And Another Sacred Well

Well after posting the last blog I had to dash out and try for some more. I am staying at Cong, Co. Mayo over Easter so I thought while the sun is out, visit some more wells.

I have wanted to check out sites around Lough Mask on the Mayo and Galway border for some time. In the summer the landscape is very overgrown, the Lough has a foul odour in summer for some reason, which Lough Corrib next to it does not, and it is swarming with flies and biting insects.

Right now in Spring it is perfect and I had a chance to see how beautiful Lough Mask really is. It seems to have a bit of a Mississippi Delta feel to it with the trees growing directly out of the Lough water, very surreal.

I was intrigued by two Holy Wells shown side by side on a map at a place called Fox Hill. Again I was driving on unsurfaced climbing roads. Fox Hill is a beautiful place but I never found the wells. I did find the remains of two cairns side by side though. I wonder if the map made a mistake.

As the sun was setting fast I wanted to move on as there was one site I really wanted to catch, St. Fechin’s well in a remote spot at the base of the magnificent and beautiful Ben Beg mountain. The single track road to the site was very Scottish, like the remoter parts of Ross & Cromarty, winding through a remote high mountain valley with the valley lough to the side. 

Finding the well was lucky guesswork as the well is not on the Ordnance Survey map. A nearby ancient, almost megalithic looking, graveyard nearby is on the map. There was a welcoming pedestrian gate at the roadside and an ancient looking track going uphill from it. Also there was a very handy spot to park the minibus so I thought this was it.

It was not straightforward to find as the route is kind of “Z” shape and the well is actually quite tiny, what remains of it.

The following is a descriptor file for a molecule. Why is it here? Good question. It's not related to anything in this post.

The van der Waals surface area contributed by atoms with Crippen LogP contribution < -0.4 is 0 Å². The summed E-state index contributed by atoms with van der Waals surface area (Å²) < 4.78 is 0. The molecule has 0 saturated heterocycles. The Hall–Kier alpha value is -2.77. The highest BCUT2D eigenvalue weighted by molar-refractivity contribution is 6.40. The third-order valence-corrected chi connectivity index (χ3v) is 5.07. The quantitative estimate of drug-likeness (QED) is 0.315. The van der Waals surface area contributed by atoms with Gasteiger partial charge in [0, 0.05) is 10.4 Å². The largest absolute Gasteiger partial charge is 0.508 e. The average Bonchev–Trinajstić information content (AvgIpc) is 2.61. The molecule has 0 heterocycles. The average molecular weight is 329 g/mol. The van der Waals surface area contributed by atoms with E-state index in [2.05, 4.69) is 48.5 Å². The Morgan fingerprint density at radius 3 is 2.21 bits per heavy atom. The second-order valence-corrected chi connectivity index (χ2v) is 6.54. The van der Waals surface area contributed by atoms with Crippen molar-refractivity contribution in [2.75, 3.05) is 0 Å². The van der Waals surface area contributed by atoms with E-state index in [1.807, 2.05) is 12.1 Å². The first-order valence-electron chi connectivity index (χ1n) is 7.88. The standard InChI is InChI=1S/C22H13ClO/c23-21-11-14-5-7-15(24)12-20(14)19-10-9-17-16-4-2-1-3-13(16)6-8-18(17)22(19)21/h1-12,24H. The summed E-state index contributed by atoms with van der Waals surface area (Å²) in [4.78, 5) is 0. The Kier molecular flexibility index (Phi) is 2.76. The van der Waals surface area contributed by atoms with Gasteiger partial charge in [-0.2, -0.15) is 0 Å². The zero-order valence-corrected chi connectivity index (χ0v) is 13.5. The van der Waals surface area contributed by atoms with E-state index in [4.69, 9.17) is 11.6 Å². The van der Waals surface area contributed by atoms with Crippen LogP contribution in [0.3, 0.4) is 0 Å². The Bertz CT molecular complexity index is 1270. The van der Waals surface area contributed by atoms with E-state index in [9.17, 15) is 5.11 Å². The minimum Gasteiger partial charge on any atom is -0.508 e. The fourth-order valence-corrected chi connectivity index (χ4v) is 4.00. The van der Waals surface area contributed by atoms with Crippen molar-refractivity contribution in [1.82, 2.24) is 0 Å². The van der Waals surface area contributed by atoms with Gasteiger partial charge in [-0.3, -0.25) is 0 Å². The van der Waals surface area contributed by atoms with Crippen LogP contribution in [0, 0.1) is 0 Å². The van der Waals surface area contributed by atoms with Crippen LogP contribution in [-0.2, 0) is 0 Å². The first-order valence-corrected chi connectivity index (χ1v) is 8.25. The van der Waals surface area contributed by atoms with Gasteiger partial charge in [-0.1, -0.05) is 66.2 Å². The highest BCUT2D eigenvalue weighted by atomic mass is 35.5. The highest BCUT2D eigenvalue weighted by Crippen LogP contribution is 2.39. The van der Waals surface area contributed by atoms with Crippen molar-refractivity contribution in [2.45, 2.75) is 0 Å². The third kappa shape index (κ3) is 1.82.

The photos I have seen of this well shows it hidden by bracken so I thought this might be an impossible find.

Fortunately, the mountainside sloped field of the well is now a delightful pasture and someone has placed a gated enclosure around the well, though I feel it is a bit too close.

Arriving there it reminded me of Columcille’s Well at Glencolumcille, one of my favourite sacred wells and on a mountainside. When I stepped back I noticed that it did have the half moon court cairn shape of the Glencolmcille well, but most of the cairn stone here have gone to local stone wall building. Also like Glencolumcille its is surrounded by stone cairns, which are part of the Turas as Glencolumcille, but no Holy Turas here.

St. Fechin was the founder of 6 monastic sites with Fore in Co. Meath being the most famous because thats where he unfortunately died due to a plague in 665 AD. This site in Co. Galway is known as Cammanhagh and it is almost at the end of a long winding road from Clonbur, about 12 km west of Cong and follows a beautiful spur of Lough Mask. OS reference is  map 38 L 968 574

If you are staying in the Cong or Joyce Country area it is worth finding this well as a day out on a sunny day. Barely any other tourists will venture this road. Take a picnic and sit on a ridge above the well and take in the wonderful peace and views through the mountain valley and over Lough Mask. A wonderful, wonderful spot.

I was also very interested in the vernacular thatched cottages on the way, a touch of disappearing old Ireland.

Blog 01 well   Blog 03 remains of stone court

top left:  Fechin’s Well in its enclosure. Note the round “turning” stone on the right. I have seen earlier photos showing two “turning stones. They would have been intricately engraved but since worn. Too many of these stones are being taken from sites as souveniers. I wish those people were not so selfish. I cannot imagine any benefits from such a violation.

top right: Remains of the stone cairn around the well that would have once formed a dramatic court cairn ceremonial area similar to Columcille’s Well at Glencolumcille. These stones were obviously taken for building the surrounding stone walls.

I will post more pictures here as soon as possible.





Popular posts from this blog

How Irish Peat Bogs Created Mythology

May news, our performances this month, book and cd latest

April News